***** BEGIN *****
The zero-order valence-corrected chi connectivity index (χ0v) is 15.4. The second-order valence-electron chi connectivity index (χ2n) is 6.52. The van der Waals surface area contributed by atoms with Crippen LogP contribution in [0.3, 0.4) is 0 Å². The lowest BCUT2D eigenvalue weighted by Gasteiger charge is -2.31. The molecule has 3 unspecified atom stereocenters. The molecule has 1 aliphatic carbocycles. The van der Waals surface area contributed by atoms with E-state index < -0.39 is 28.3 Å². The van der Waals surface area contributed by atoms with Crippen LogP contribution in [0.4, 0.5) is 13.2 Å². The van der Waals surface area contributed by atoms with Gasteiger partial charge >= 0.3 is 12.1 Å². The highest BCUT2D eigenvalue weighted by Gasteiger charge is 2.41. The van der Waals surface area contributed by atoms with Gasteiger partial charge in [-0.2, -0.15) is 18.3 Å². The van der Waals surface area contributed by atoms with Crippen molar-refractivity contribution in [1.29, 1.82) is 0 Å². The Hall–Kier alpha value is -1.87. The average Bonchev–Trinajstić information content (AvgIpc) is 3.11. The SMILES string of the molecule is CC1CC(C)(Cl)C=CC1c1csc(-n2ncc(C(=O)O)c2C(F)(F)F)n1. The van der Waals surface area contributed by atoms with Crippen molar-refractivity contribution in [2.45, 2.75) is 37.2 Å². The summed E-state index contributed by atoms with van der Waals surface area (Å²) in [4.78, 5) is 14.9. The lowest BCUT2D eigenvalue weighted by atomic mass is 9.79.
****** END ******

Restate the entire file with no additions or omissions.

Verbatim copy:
The zero-order valence-corrected chi connectivity index (χ0v) is 15.4. The second-order valence-electron chi connectivity index (χ2n) is 6.52. The van der Waals surface area contributed by atoms with Crippen LogP contribution in [0.3, 0.4) is 0 Å². The lowest BCUT2D eigenvalue weighted by Gasteiger charge is -2.31. The molecule has 3 unspecified atom stereocenters. The molecule has 1 aliphatic carbocycles. The van der Waals surface area contributed by atoms with E-state index < -0.39 is 28.3 Å². The van der Waals surface area contributed by atoms with Crippen LogP contribution in [0.4, 0.5) is 13.2 Å². The van der Waals surface area contributed by atoms with Gasteiger partial charge >= 0.3 is 12.1 Å². The highest BCUT2D eigenvalue weighted by Gasteiger charge is 2.41. The van der Waals surface area contributed by atoms with Gasteiger partial charge in [-0.2, -0.15) is 18.3 Å². The van der Waals surface area contributed by atoms with Crippen molar-refractivity contribution in [1.29, 1.82) is 0 Å². The Hall–Kier alpha value is -1.87. The average Bonchev–Trinajstić information content (AvgIpc) is 3.11. The SMILES string of the molecule is CC1CC(C)(Cl)C=CC1c1csc(-n2ncc(C(=O)O)c2C(F)(F)F)n1. The van der Waals surface area contributed by atoms with Crippen molar-refractivity contribution in [2.45, 2.75) is 37.2 Å². The summed E-state index contributed by atoms with van der Waals surface area (Å²) in [4.78, 5) is 14.9. The lowest BCUT2D eigenvalue weighted by atomic mass is 9.79.